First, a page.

6 Album Reviews: We Are The Fury, The Ocean, Dillinger Escape Plan, more…


We Are The Fury

There’s a growing trend among the men in contemporary emo-pop bands to wear eyeliner. We Are The Fury, though, take it so far that it could make David Bowie or Boy George jealous. In part because of look and aided by their music, they’re one of the few bands out there making glam-rock a legitimate genre again.
Venus was the Roman goddess of love and fertility. And that may be the only goddess that the guys in We Are The Fury pray to, because nearly all the lyrics on “Venus” are about meeting random girls, and having a “good time.”
Their choice of overly metrosexual attire and cunningly sexual lyrics are what make We Are The Fury such an infectious pop-punk band.
For fans of: Head Automatica, The Academy Is. or Taking Back Sunday

The Ocean

This double-disc album is close to hardcore, but with way too much melody for such a label. The Ocean could also be described as similar to Mastodon, but that wouldn’t do them justice either. Imagine a band that has song structures comparable to Mastodon and the industrial groove of Meshuggah and you may have a feel for The Ocean Collective (or just The Ocean, as they are commonly referred to).
The riffs are massive and ultra-heavy, but there are some delightful softer melodies thrown in, making the perfect counterpoint to the heaviness. The songs can jump from slow to super-fast in the blink of an eye. This doesn’t mean that it’s spastic, it just means that there is a wide variety of styles used.
The second disc is more sludge-like than the first and uses quite a bit of keyboard backing along with some actual symphonic elements, thanks to The Berlin Philharmonic.
This album is definitely worth a listen.
For fans of: Burst, Mastodon or Intronaut

Dillinger Escape Plan
“Ire Works”

The tech-metal masters return with a new album chock full of rowdy-as-hell tunes.
There are the expected tech-metal spazz-fests that randomly turn into jazz, and there are the interesting songs that could easily be classified as pop.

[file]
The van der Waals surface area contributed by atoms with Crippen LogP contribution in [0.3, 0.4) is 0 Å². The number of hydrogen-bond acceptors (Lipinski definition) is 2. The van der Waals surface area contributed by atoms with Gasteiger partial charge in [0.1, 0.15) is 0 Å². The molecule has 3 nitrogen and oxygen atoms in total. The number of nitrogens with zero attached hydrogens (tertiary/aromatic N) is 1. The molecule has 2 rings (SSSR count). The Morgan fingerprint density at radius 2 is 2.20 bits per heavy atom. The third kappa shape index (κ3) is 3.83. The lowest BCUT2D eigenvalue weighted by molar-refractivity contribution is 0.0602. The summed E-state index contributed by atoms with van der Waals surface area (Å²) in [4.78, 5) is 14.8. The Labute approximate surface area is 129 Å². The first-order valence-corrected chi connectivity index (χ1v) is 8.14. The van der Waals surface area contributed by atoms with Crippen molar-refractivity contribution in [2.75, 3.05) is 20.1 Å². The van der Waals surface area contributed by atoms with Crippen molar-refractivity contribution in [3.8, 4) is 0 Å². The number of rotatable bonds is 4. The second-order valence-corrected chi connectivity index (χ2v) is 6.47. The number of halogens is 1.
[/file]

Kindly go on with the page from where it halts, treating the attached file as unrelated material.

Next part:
The guitar playing and drumming is quite fantastic — they’ve come a long way since their first album. If you’ve heard them before and didn’t like it, you might want to give them a second chance with “Ire Works.”
For fans of: Converge, Botch or Between the Buried and Me


The sophomore release from the spacey sludge band Rosetta is simply amazing. The fuzzy, droning guitars are complimented by tons of echo and ambient sounds that bring you into outer-space while the hoarse yells pull you back down to earth. Rosetta has a Neurosis-esque vibe without sounding like a clone.
For fans of: Neurosis, Isis, Pelican or Mouth of the Architect and Me

“Palace of Mirrors”

This six-piece outfit from California’s most recent album is instrumental rock that makes use of a number of exotic instruments. It’s a strange album, with songs that sound like folk music, others resembling lounge music mixed with surf rock, gypsy music with blast beats touches of jazz and country. A large variety of song styles and structures keep this instrumental album from becoming stale.

“The Last Gasp”

The masters of gory death metal return with 11 tracks of disgusting (yet hilarious) goodness. The lyrics consist of outrageous, medical-term-heavy gore. Speedy guitar riffs and extremely technical solos are the standard. Vocally, there are high screams, low growls and best of all: deep, guttural growls. This album has more of a thrash feel to it than their earlier Mondo Medicale. showing that the band has grown in the 5 years since that album.
For fans of: Carcass, Ghoul or Engorged.